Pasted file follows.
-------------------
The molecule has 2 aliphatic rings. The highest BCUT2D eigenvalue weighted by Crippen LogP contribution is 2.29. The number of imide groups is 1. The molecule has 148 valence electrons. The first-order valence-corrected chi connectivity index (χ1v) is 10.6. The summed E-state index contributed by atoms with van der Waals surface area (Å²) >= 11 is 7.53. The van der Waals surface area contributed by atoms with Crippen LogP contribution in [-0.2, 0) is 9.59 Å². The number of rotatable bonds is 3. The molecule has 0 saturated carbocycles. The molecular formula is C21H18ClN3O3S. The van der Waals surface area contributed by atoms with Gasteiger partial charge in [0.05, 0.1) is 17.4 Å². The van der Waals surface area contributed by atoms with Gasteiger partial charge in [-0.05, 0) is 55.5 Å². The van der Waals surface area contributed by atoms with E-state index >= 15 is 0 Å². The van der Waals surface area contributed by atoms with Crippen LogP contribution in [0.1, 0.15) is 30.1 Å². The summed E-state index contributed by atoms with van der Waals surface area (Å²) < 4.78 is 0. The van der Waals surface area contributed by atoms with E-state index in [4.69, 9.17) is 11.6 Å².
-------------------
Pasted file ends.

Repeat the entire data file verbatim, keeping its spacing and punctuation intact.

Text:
The molecule has 2 aliphatic rings. The highest BCUT2D eigenvalue weighted by Crippen LogP contribution is 2.29. The number of imide groups is 1. The molecule has 148 valence electrons. The first-order valence-corrected chi connectivity index (χ1v) is 10.6. The summed E-state index contributed by atoms with van der Waals surface area (Å²) >= 11 is 7.53. The van der Waals surface area contributed by atoms with Crippen LogP contribution in [-0.2, 0) is 9.59 Å². The number of rotatable bonds is 3. The molecule has 0 saturated carbocycles. The molecular formula is C21H18ClN3O3S. The van der Waals surface area contributed by atoms with Gasteiger partial charge in [0.05, 0.1) is 17.4 Å². The van der Waals surface area contributed by atoms with Gasteiger partial charge in [-0.05, 0) is 55.5 Å². The van der Waals surface area contributed by atoms with E-state index >= 15 is 0 Å². The van der Waals surface area contributed by atoms with Crippen LogP contribution in [0.1, 0.15) is 30.1 Å². The summed E-state index contributed by atoms with van der Waals surface area (Å²) < 4.78 is 0. The van der Waals surface area contributed by atoms with E-state index in [4.69, 9.17) is 11.6 Å².